Shami Chakrabarti of Liberty wrote in the Times yesterday defending the right of BA employee Nadia Eweida to wear a cross on her lapel at work. She mentioned...
an extremely disappointing employment appeal tribunal that found no discrimination, because “Christians generally” do not consider wearing a cross as a religious “requirement”. This fundamentally misunderstands the idea of individual rights and freedoms, which do not depend on how many people agree with your conscience or speech. It also opens up secular courts to lengthy arguments as to what is a theological necessity. Making windows into men’s souls is as pointlessly complex as it is dangerous.
Which all sounds pretty sensible to me. It's one of those cases which is easily used by one group to proclaim that Christianity is being persecuted and marginalised, and by another group to talk about Christians foisting their faith uninvited upon others in what should be 'neutral' space.
She goes on:
It seems to me that any society has three choices in dealing with this small question of religion.
The first is to elevate an approved faith to the point of dominant status over all other belief systems. It is formally woven into the legal, political and social system, every sphere of public life and as much of private life as possible. An extreme example might be Afghanistan under the Taleban; a more moderate one, Britain at earlier and less enlightened times in its history.
The second option is, in many ways, equal and opposite. It is based on the view that faith is all dangerous, divisive mumbo-jumbo. No good can come of it so, if it cannot be eradicated altogether, it must be chased from the public sphere, confined to a place of worship or the home, upstairs under the bed with the pornography. An extreme example would be Stalin’s Russia; a more moderate one, the French Republic.
You will have guessed that I favour a third approach that is based on human rights and resonates well with a society such as Britain’s. Here the struggle for religious freedom has been strongly connected with the struggle for democracy itself.
I believe that human beings are creatures of both faith and logic, emotion and reason and it is as well that the law reflects this. It may be true that religion has caused much war and prejudice but it has also inspired much art, music and compassion. And it is also true that scientists and engineers have produced some of the greatest advances in human history, but also some of the stuff of nightmares.
If we really believe in freedom of thought, conscience and religion, this must include the right to the faith or belief of one’s choice, the right to no faith and to be a heretic. Proportionate limits on this precious liberty don’t arise because a minority causes irritation or even offence. We interfere when someone is harming others, or in the workplace when, for instance, their faith or clothing prevents them doing their job.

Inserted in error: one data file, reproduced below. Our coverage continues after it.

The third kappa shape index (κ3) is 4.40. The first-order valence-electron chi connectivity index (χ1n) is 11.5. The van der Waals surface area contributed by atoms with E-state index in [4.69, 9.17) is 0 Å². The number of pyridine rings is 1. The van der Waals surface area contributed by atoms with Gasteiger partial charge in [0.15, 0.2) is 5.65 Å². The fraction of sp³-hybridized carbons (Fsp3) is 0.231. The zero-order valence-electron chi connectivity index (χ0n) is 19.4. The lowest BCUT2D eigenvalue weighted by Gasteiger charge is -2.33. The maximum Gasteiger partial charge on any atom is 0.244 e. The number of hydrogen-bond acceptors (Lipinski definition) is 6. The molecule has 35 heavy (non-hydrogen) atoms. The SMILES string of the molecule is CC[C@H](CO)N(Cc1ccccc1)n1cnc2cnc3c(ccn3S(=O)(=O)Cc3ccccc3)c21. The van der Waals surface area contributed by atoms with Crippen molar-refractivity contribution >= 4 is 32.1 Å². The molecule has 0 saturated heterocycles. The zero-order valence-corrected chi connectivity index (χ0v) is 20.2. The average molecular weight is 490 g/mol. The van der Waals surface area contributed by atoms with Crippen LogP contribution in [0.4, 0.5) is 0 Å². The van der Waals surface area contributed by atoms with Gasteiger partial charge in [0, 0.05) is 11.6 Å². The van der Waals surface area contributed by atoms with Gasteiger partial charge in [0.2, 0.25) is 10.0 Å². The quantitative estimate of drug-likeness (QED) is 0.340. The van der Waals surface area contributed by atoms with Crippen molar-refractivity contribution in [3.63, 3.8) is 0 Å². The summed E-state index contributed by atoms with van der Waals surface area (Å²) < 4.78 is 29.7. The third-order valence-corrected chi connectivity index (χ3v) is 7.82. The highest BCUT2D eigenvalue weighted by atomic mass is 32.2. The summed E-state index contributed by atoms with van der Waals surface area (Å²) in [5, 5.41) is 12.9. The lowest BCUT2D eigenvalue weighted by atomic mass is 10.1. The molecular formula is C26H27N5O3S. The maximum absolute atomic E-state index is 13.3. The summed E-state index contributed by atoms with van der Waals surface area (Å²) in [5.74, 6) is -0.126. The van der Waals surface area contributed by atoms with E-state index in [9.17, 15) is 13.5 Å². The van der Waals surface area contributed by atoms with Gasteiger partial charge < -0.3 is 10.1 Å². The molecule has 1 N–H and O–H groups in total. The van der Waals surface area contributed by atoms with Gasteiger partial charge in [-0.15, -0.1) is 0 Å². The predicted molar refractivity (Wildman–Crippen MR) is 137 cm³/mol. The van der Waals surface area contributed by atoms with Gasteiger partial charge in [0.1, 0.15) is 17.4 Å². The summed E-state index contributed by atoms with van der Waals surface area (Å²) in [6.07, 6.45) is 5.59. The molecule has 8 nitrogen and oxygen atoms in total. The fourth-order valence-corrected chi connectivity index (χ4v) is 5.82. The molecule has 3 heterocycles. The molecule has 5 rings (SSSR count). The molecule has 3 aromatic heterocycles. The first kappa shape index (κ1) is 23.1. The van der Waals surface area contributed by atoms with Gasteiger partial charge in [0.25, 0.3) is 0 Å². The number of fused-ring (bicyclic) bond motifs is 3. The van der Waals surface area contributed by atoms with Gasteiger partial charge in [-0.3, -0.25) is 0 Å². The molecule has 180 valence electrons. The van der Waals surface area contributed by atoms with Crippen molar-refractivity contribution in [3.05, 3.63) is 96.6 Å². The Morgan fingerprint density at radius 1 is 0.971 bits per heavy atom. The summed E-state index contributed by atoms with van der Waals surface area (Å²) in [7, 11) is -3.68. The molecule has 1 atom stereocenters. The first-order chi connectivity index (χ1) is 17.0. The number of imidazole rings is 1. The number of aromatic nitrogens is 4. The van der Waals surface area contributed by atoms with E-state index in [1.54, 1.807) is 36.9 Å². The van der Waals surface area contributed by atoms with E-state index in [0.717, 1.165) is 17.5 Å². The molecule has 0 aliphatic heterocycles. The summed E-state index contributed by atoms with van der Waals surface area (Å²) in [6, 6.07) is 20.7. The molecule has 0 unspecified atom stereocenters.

Again, all pretty sensible. However, within 'human rights' is normally some kind of pecking order - the debates over the Equalities Bill at the moment are about whether the 'right' to freedom of sexual expression trumps the 'right' to hold certain religious moral views, or vice versa. So an approach based purely on rights doesn't get us out of the woods.
I was also struck by the fact that none of these 3 scenarios is equated to what we have in England at the moment. Christian faith has, to some degree, a privileged status (e.g. Bishops in the Lords, established church) though in areas like faith schools an area once reserved for Anglicans is now open to all. But you'd hardly describe the Church of England as 'dominant'. In one sense it holds the ring, acting as a broker for the many faith groups in England, and the way the CofE engages with politics and society has itself been shaped by history, and the constraints of being the 'national church'. We can't simply start from scratch, we are where we are, and though it has its faults, the relationship of church, religion and state continues to evolve in a fairly consensual manner.
The other thing which puzzled me was where an organisation like the National Secular Society would stand on these 3 options. Their stated principles are along the lines of the 3rd option, but a cursory glance at their website and public statements seems to indicate a contempt for faith more along the lines of option 2.
A debate to be had is on the nature of the 'neutral' spaces in society, like the workplace. Should any expression of faith be banished, or is it better to go for a 'live and let live' approach, where people can express what's dear to them on the understanding that they don't impose it on anyone else. That is an issue of culture as much as law: I personally would dread a society where everything has to be settled by appeal to the rule book. Unfortunately the headlines in the culture wars are being made by narratives of 'persecution', 'intolerance', and 'fundamentalists', which force people into corners and make a culture of acceptance and grace less likely.